You’d have thought the goat was being carted off to the abattoir. Its desperate cries took on almost human form as it screamed ‘NO, NO, NO,’ over and over again as it was dragged unceremoniously to the water’s edge.
A British woman standing near to me put her hand to her mouth and commented. “I’m not sure I can watch any more. It seems so cruel.”
It wasn’t the first time I’d heard, or read, a similar reaction to the Baño de las Cabras (bathing of the goats) in Puerto de la Cruz. But nothing could be further from the truth. These animals are the livelihood of local farmers, they wouldn’t do anything to jeopardise their precious stock.
My mum’s family comes from farming stock. We spent every summer at an aunt’s farm where I quickly learned various farm animals can make a right old racket when they have to do something they don’t want to; even when it’s for their own good.
El Baño de las Cabras is no different.
It’s one of the strangest events on Tenerife, and one of the oldest as it has its roots in sun worship and ancient Guanche traditions.
Until the mid twentieth century, the celebrations in honour of San Juan were the biggest celebrations in the Canary Islands, dating back to before the conquest (they’d have a different name then). This was the new year; winter was over, the grain was harvested, the drago flowered and on Midsummer’s Eve the ocean’s water possessed magical healing powers. People bathed in the waters and even splashed it on their houses. San Juan is still a big thing and beach parties are held across Tenerife to celebrate and see in the sunrise on Midsummer’s morn (if you have the stamina).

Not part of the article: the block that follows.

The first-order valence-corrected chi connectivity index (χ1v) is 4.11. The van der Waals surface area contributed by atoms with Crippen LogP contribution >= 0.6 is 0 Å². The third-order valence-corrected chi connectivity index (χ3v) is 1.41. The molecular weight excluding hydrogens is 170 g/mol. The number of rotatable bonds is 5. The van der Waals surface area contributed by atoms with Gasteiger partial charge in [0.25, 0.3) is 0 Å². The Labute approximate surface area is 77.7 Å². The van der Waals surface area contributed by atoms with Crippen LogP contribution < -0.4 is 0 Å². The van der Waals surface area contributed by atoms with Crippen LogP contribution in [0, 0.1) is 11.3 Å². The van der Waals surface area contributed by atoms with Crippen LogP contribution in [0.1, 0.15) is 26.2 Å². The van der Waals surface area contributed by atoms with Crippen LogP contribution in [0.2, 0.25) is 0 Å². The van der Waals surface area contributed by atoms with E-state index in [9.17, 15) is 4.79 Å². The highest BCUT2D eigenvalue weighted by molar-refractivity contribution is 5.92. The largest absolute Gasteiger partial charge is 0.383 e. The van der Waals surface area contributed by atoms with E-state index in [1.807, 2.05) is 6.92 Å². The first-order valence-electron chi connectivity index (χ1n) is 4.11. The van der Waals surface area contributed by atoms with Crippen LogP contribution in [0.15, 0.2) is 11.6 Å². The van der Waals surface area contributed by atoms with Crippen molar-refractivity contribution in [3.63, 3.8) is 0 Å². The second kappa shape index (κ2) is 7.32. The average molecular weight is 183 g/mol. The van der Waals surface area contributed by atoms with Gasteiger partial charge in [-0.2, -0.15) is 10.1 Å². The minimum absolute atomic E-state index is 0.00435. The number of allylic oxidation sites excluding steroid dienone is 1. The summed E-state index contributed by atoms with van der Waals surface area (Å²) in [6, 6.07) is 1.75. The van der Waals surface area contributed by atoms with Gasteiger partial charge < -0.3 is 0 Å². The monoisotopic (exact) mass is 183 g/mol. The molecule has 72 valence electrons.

But it’s the goat bathing on Midsummer morning that is most intriguing.
From first light goats are driven from the Orotava Valley into the centre of Puerto de la Cruz old town (getting stuck in a goat traffic jam is somehow more bearable than the usual kind) and shown their spot on the harbour’s cobbled beach. Unlike sheep, the goats stick to their spot throughout making it relatively easy work for the dogs keeping a watchful eye over them whilst their compadres are dragged (kicking and bleating) one by one to be dunked in the calm harbour waters (blue at the start of the day, a sort of muddy brown after the goat bathing is over).
The question is why?
I’ve already mentioned the water is magical. Legend has it that a dip in Midsummer seas can ensure good, health and increase fertility. Basically dunk your goats in the purifying water and they’ll stay healthy and produce kids galore. Humans bathe in it for the same reasons.
It might sound like old goatherds’ tales, but there is logic in this. Seawater is beneficial in that to bathe in it can help rid an animal of fleas and other pests. It is, in a sense, purifying. The goat comes out minus fleas, feels better, healthier and therefore friskier… leading to a lot of goat pregnancies shortly afterwards.
There’s even a purpose to the timing of this, which the wisest of the goatherds know. A goat pregnancy lasts five months. Which means after the bathing party a lot of kids are born at the end of November/beginning of December, just after the start of the winter rains have resulted in the land blooming into life again after a long dry summer. Which in turn means there’s more food to feed the extra mouths. Clever, eh?
So don’t feel sorry for that bleating goat, it’s going to come out of that water feeling as frisky as a spring lamb. Well, once it’s over the shock of being half drowned.
El Baño de las Cabras takes place on the morning of 24 June each year… early morning.
Jack is co-editor, writer and photographer for BuzzTrips and the Real Tenerife series of travel websites as well as a contributor to online travel sites and travel magazines. Follow Jack on Google+